My thought here is that kids should not be taught to shy away from “different” activities if that’s what they’re interested in. If he wants to dance, then he should dance. Then, if he gets teased, that actually opens up a beautiful dialogue about differentness, gender roles, insecurity, etc. Kids should be encouraged to follow their interests and passions, even if it’s not what other kids of the same gender choose to do (likely for fear of teasing, which is not a very good reason IMO). It’s great to be different and to do the things that make you happy.

On the other side of the coin, if I had a daughter that wanted to play football, I would totally encourage her to do so, even if it’s a more difficult road than if she wanted to play volleyball, for example. I want to teach my kids to do the things they’re driven to do and to not listen to stupid, narrow-minded people.

bob_'s avatar

@Simone_De_Beauvoir Well, damn, you must be very tired! XD

andrew's avatar

@Rangie I took dance as a young kid.

Socializing with girls that early has put me at a great advantage with women later in my life.

Captain_Fantasy's avatar

Does the child want to do it or is dance a parental decision?

janbb's avatar

@andrew Is that why you’re such a girlie man? (Sorry, couldn’t resist.)

faye's avatar

Fred Astaire.

anartist's avatar

How is Prince Harry doing?

Rangie's avatar

@Captain_Fantasy That is the question. I think the parent can cause more problems than others. After all the parent is with the child more than anybody. I watched a mother forcing her child to dance. Not a boy, but it is still cruel pressure. I know what it is to do something you don’t like or don’t want to do. I think we all experience a very small pressure from our parents to do something, but forcing a young boy to dance is a little too much.

OpryLeigh's avatar

My 8 year old cousin came out of his shell after starting dance and drama classes and he is bullied less now than he was due to his rise in confidence. He is slightly more effeminate (sp?) than his younger brother who is more into martial arts but, even if it is the dance and drama club that has brought out his more sensitive side, I certainly don’t consider this to be harmful to him. He’s a much happier child than he was only 6 months ago.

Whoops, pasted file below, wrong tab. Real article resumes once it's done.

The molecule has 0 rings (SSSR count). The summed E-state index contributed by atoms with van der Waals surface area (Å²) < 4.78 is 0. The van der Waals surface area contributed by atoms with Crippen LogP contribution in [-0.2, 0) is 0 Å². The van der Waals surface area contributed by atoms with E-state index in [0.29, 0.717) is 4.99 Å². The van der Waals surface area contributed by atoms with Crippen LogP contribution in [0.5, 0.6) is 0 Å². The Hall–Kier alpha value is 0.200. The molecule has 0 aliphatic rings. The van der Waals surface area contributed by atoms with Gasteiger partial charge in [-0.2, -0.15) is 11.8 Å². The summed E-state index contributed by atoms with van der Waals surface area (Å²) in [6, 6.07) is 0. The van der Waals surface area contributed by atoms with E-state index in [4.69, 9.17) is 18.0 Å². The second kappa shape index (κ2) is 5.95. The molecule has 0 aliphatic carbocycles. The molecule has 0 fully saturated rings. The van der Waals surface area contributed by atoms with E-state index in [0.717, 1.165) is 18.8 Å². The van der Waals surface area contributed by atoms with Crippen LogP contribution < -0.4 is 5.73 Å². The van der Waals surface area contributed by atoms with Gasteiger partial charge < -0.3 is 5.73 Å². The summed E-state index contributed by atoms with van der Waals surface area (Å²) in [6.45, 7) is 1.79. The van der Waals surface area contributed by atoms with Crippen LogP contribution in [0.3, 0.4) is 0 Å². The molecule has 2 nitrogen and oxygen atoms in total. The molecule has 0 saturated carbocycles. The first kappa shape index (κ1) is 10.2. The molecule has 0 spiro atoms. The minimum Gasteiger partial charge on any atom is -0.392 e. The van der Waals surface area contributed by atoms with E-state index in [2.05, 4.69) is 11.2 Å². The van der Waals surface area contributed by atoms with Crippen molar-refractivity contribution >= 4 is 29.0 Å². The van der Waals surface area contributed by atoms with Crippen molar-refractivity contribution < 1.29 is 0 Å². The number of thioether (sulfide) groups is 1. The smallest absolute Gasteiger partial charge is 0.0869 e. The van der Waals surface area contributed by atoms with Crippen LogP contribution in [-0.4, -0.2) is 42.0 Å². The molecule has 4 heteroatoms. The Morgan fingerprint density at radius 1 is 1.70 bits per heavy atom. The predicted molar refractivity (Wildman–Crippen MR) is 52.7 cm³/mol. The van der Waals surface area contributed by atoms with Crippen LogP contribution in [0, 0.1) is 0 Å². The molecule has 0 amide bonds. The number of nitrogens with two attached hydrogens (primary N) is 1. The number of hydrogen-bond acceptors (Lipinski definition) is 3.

PacificToast's avatar

Does he like to dance? Maybe you could put him in a “manly” activity such as Boy Scouts. Or would that counter productive…

dpworkin's avatar

I’m pretty sure he can catch homosity. You don’t want a queer kid, do you?

Simone_De_Beauvoir's avatar

Give all your queer kids to me.

Axemusica's avatar

@Simone_De_Beauvoir lol, um, that doesn’t sound right either.

Rangie's avatar

I am talking about harmful teasing and harassment. Not life style, which you seem to be making fun of.

tinyfaery's avatar

Take this from a former dancer. Straight, male dancers get a lot of play. Just sayin’.

faye's avatar

I think other boys might tease him, but if he can also play some sports or run or do some kind of ‘boy’ stuff he should be fine. I know a very happy 20 yr old straight male who was in dance. He is also into drums and guitars.

Rangie's avatar

@faye I agree that would help prevent some teasing, but also round out the boy. And in fact, it is my belief that dance makes for a better athlete.

YARNLADY's avatar

Children get tease each other about anything and everything. A very young child will show by his behavior whether he enjoys what he is doing or not. If he does, it does not matter whether it’s dancing or running or what ever. Most of the children’s programs I see on TV include men and boys as well as women and girls dancing.

JeffVader's avatar

I suspect he’d be highly likely to get a daily beating.